More Dioxin Clean-Ups Might Result from New EPA Guidelines

Scores of sites around the nation could be targeted for environmental clean-up if the federal government adopts new dioxin regulations.

The government has already spent millions removing the threat of dioxin in sites around the country, even physically moving an entire community, Times Beach, Mo., in extreme cases. But officials at the Environmental Protection Agency feel that the even at levels previously deemed safe, dioxin can be hazardous. As a result, the agency has proposed stricter limits on dioxin levels, which would likely result in a further round of clean-up efforts of sites long-ago declared safe, The Associated Press reports.

“We’re driven by the need to protect against excessive risk of both cancer and non-cancer health concerns,” said Mathy Stanislaus, who works on solid waste and emergency response for the EPA. “We believe [the current standards] are not sufficiently protective and more stringent numbers are needed.”

Dioxins are a group of chemical wastes created during the manufacture of certain chemicals and in combustion processes, such as  waste incineration and smelting. The most hazardous form of dioxin was a contaminant in Agent Orange, the notorious defoliant used by the U.S. to clear jungles during the Vietnam war.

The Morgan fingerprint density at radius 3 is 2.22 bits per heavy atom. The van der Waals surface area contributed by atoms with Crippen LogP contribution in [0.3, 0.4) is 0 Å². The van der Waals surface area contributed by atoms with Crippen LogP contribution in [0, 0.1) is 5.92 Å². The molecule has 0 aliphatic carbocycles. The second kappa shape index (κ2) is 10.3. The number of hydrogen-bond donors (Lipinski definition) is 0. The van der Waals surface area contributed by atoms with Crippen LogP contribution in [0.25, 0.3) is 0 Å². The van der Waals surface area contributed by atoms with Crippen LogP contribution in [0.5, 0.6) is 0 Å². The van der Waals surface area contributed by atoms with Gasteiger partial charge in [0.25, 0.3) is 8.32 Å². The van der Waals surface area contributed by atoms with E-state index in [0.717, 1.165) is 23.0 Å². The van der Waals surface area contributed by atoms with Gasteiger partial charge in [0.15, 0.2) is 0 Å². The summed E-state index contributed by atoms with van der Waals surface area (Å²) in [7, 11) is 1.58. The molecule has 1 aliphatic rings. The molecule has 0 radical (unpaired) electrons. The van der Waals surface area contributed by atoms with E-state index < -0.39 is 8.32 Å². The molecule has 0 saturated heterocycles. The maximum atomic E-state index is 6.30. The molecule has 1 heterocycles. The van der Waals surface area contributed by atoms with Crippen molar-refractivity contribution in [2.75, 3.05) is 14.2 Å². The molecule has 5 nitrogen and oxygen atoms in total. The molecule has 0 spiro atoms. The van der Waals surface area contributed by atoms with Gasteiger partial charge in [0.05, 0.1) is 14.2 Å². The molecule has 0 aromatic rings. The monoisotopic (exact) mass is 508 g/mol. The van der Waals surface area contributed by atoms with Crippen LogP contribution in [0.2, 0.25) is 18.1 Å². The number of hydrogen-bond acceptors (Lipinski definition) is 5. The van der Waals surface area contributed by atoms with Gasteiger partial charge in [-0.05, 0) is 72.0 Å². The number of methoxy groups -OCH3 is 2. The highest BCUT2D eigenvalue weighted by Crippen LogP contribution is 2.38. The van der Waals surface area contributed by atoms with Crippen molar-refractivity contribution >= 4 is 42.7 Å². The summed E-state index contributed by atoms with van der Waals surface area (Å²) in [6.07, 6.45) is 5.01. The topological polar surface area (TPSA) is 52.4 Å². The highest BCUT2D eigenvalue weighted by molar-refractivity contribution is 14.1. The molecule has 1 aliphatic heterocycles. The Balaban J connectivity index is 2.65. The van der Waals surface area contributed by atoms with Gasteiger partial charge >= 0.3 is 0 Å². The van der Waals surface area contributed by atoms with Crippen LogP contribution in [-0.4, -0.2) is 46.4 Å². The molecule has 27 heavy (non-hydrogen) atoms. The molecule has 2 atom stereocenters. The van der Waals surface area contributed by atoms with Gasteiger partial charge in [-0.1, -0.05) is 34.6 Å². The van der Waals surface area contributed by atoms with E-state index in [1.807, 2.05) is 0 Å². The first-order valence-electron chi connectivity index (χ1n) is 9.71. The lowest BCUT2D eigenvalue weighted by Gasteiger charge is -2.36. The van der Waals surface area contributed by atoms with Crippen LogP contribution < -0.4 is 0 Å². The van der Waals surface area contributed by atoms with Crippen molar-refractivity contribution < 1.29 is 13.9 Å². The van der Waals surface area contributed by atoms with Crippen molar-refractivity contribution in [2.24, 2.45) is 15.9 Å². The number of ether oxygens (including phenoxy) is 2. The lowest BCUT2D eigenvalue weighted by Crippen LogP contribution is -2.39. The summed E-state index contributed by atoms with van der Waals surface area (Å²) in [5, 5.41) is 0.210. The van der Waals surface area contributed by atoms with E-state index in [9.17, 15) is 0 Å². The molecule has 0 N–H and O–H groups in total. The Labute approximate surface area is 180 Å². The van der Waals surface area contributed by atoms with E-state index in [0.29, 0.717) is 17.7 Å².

The EPA will issue a final decision on the proposal later this fall.

While many safety advocates applaud the proposed guidelines, some politicians and chemical industry representatives argue that the new rules are unnecessary and harmful.

“It could mean a great deal of cost and disruption to communities and municipalities who thought their issues had been resolved,” said David Fischer, a spokesman with the American Chemistry Council, an industry trade group. “And there will be little if any public health benefit.”

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One comment to “More Dioxin Clean-Ups Might Result from New EPA Guidelines”

  1. Barron

    The last morbidity/mortality study (2008) on 46,000 Australian Vietnam Army Veterans shows that they have a 7% better mortality rate than non vets. New Zealand veterans are also showing alarmingly good health.
    Strangely, they also have significantly less of the “accepted” Agent Orange cancers than the non veterans. It is time the Agent Orange myth was filed alongside the Y2K bug, Avian flu, Swine flu and other media generated alarmist stories.

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